COLUMBIA — Columbia has a long-lost Winter Olympian.
Charles Proctor, who competed in the 1928 St. Moritz, Switzerland Olympics, the second-ever Winter Olympics, was born in Columbia on January 4, 1906. Proctor placed 14th in ski jumping and 44th in cross country skiing to finish 26th in the Nordic Combined, which is a combination of the two ski events.
“He was a very modest, gentle man,” Proctor’s youngest daughter, Peggy Dean, said by phone from Ketchum, Idaho. “His feats in skiing were because it was what he loved to do. He didn’t do any of it for fame.”
Proctor died of heart failure on February 1, 1996 in Scotts Valley, Calif.
According to Proctor’s oldest daughter, Nancy Tesman of Boulder, Colo., the United States Olympic Committee didn’t decide until just a few weeks before the 1928 Games that it was going to send a ski team to Switzerland. But when it did, it called Proctor, who was attending Dartmouth University in New Hampshire . Proctor asked his father, also a skier and a professor at Dartmouth, who told his son he could skip a semester to go to the Games and graduate a year late.
His father gave Proctor $300 and he got on a boat to Switzerland. The team had virtually no time to train, so the athletes would run on the boat for training.
“Guys like Charley Proctor were at the roots of North American skiing,” John Hamilton, a radio announcer and ski journalist, said in a 1996 story in the San Jose Mercury News. “They grabbed on to the sport and stayed with it all their lives.”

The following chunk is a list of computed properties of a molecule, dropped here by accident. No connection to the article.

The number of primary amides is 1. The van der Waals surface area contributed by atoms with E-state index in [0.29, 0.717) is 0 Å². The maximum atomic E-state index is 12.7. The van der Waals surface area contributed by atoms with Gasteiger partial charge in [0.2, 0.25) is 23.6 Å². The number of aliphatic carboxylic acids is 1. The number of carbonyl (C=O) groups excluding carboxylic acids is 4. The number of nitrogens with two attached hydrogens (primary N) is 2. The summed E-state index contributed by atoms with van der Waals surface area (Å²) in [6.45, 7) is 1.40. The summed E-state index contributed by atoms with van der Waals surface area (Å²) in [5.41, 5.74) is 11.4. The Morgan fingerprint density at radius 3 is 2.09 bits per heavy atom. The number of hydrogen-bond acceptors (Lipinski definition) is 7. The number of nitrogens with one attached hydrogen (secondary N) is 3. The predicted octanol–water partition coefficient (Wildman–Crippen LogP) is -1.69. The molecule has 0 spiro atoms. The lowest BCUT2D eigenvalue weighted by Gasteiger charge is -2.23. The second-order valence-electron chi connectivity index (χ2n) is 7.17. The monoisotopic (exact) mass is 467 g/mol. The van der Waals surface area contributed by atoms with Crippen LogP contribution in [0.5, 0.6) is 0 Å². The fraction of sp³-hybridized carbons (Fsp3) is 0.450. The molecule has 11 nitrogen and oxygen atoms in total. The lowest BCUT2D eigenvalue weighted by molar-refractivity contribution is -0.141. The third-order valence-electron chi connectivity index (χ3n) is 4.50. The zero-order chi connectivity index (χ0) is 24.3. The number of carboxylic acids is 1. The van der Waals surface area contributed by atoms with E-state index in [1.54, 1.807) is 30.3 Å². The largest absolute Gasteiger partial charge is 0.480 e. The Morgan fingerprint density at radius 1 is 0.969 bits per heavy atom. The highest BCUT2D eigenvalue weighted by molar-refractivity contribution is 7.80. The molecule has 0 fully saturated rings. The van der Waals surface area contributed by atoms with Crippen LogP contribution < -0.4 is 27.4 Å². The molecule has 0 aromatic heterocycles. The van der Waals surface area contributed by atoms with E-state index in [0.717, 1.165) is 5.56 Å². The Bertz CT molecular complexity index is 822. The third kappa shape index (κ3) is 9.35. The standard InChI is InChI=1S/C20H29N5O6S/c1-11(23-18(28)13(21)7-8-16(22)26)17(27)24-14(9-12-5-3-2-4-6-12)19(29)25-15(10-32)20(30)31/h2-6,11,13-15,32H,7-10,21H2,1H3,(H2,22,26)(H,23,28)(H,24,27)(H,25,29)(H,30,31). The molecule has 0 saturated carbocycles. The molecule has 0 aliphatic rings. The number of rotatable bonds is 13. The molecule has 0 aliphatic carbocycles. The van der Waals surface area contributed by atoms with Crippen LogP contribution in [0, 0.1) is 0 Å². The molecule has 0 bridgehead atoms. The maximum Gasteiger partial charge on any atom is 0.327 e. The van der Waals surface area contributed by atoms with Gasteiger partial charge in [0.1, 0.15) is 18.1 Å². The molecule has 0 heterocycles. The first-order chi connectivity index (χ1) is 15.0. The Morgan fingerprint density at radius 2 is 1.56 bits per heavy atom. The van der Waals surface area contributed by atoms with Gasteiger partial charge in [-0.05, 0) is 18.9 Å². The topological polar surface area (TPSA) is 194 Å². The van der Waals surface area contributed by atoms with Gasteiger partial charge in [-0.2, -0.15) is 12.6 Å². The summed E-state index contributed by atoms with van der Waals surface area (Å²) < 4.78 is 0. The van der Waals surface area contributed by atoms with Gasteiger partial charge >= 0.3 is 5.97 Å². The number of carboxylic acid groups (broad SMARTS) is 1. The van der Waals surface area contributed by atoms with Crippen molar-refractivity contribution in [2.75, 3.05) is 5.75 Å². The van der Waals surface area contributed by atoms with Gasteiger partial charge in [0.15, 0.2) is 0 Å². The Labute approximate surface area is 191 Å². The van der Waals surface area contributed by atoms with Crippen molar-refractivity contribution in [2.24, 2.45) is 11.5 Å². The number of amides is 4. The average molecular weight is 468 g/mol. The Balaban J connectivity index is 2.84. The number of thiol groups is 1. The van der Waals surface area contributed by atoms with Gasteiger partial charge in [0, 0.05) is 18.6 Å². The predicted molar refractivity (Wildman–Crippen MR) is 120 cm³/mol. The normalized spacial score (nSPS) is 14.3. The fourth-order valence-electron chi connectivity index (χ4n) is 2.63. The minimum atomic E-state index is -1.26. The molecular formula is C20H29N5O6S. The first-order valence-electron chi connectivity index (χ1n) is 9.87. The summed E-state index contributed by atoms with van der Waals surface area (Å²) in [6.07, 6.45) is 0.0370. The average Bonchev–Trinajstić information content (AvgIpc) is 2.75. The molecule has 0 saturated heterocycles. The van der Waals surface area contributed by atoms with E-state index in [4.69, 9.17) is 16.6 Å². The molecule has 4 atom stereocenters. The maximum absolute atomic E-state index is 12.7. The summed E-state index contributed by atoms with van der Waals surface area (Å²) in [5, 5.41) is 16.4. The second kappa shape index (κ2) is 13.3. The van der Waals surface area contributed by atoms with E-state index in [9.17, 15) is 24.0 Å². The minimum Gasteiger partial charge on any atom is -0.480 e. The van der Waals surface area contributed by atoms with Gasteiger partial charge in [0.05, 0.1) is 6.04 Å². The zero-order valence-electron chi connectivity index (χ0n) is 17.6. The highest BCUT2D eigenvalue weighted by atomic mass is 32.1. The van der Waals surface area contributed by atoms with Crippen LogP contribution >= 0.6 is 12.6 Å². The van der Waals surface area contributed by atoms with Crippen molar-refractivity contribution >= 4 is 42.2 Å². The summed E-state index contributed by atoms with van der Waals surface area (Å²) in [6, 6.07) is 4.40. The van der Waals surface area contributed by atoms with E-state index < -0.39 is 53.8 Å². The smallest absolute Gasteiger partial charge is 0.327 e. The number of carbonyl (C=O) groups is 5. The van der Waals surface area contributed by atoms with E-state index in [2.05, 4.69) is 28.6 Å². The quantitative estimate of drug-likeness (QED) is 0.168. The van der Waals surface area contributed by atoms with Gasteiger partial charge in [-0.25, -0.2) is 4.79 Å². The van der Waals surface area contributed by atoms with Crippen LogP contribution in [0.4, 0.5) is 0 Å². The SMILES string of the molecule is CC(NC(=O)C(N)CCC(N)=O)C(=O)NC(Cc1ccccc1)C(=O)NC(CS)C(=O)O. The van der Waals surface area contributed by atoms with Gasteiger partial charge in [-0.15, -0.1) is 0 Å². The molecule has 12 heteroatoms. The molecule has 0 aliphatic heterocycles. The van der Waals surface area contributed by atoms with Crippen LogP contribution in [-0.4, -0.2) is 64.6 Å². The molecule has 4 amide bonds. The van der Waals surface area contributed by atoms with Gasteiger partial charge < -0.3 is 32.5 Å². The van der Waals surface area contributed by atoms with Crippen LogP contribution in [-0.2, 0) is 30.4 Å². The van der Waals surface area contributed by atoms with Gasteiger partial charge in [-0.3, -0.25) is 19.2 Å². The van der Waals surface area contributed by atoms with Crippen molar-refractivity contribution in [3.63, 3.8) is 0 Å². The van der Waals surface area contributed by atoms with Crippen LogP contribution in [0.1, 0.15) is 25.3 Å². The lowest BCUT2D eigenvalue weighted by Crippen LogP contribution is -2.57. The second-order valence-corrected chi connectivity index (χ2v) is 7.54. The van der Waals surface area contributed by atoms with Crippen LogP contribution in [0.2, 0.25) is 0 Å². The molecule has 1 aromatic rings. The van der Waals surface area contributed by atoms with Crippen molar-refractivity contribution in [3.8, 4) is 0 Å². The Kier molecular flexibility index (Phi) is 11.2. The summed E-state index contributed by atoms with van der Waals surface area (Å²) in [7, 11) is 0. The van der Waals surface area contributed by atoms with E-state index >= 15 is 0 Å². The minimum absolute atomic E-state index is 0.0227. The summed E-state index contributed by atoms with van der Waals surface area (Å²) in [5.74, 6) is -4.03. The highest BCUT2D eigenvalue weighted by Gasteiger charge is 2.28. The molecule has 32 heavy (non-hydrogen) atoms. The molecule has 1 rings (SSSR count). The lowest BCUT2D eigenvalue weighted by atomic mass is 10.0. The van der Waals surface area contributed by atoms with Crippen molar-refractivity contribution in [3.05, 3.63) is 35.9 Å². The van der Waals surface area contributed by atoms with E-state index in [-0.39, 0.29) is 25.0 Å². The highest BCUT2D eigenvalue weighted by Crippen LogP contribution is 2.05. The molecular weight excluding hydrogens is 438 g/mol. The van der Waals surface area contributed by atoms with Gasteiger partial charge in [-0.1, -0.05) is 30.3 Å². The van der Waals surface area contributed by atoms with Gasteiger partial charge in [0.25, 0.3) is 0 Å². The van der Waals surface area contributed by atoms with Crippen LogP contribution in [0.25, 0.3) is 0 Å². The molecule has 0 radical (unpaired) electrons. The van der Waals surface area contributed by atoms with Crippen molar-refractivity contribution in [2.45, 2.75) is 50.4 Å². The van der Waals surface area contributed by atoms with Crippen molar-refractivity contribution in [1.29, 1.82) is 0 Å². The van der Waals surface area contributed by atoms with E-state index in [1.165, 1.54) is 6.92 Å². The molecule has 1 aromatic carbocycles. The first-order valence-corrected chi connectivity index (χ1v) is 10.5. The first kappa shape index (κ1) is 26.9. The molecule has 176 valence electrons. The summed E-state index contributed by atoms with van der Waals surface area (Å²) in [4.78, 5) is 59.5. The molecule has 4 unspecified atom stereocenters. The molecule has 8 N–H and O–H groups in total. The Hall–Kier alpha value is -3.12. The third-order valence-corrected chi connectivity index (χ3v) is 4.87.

Proctor lived in Columbia for only the first year or two of his life, when his father was a graduate student at MU. The family then moved to Chicago, where he lived until he was four. His father then got a job as a professor at Dartmouth and moved the family east, where Proctor first learned to ski.
In 1931, Proctor and John Carleton became the first to ski the famous Tuckerman Ravine on New Hampshire’s Mount Washington. The two had to climb 6,288 feet of the tallest mountain in the northeastern United States. They then skied down 1,000 feet on a slope that is 55 degrees, making it more of a free-fall than a typical ski run, all with skis that were long, fast and uncontrollable.
“Where the skis went, you went,” Hamilton said.
At age 30, Proctor reviewed and approved the world’s first chairlift. The lift was installed on what is now Proctor Mountain in Sun Valley, Idaho — named after Proctor. Two years later, he moved to California, where he was the director of ski operations at Yosemite National Park for 20 years.
“When Charley left Yosemite, he was almost 70,” Anne Hendrickson, president of the Far West Ski Association, told the San Jose Mercury News. “He was about the prettiest skier on the slope. He had such style and grace. It didn’t look like it took any effort at all.”
The North American Ski Journalists Association established an award in Proctor’s name to honor others who made significant contributions to the sport. Proctor was inducted into the U.S. National Ski and Snowboard Hall of Fame in 1959 and has written two books on skiing, "The Art of Skiing" and "Skiing."